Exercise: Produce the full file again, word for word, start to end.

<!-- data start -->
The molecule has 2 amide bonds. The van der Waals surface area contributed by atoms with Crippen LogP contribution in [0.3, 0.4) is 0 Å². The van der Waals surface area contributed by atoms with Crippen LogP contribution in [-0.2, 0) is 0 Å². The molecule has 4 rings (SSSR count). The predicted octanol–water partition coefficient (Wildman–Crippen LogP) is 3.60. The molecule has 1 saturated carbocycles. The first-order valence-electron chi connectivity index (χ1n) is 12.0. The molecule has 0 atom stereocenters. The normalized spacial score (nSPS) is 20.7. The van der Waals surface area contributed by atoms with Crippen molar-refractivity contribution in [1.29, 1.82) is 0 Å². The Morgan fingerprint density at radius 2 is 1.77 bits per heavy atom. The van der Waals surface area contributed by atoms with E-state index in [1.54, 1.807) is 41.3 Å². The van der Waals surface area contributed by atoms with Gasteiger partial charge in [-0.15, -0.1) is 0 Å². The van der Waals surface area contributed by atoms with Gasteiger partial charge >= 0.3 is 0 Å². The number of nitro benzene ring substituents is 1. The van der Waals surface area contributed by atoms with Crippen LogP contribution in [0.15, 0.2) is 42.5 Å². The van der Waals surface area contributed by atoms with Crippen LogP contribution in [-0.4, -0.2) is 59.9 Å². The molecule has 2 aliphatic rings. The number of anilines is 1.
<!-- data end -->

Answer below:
The molecule has 2 amide bonds. The van der Waals surface area contributed by atoms with Crippen LogP contribution in [0.3, 0.4) is 0 Å². The van der Waals surface area contributed by atoms with Crippen LogP contribution in [-0.2, 0) is 0 Å². The molecule has 4 rings (SSSR count). The predicted octanol–water partition coefficient (Wildman–Crippen LogP) is 3.60. The molecule has 1 saturated carbocycles. The first-order valence-electron chi connectivity index (χ1n) is 12.0. The molecule has 0 atom stereocenters. The normalized spacial score (nSPS) is 20.7. The van der Waals surface area contributed by atoms with Crippen molar-refractivity contribution in [1.29, 1.82) is 0 Å². The Morgan fingerprint density at radius 2 is 1.77 bits per heavy atom. The van der Waals surface area contributed by atoms with E-state index in [1.54, 1.807) is 41.3 Å². The van der Waals surface area contributed by atoms with Gasteiger partial charge in [-0.15, -0.1) is 0 Å². The van der Waals surface area contributed by atoms with Gasteiger partial charge >= 0.3 is 0 Å². The number of nitro benzene ring substituents is 1. The van der Waals surface area contributed by atoms with Crippen LogP contribution in [0.15, 0.2) is 42.5 Å². The van der Waals surface area contributed by atoms with Crippen LogP contribution in [-0.4, -0.2) is 59.9 Å². The molecule has 2 aliphatic rings. The number of anilines is 1.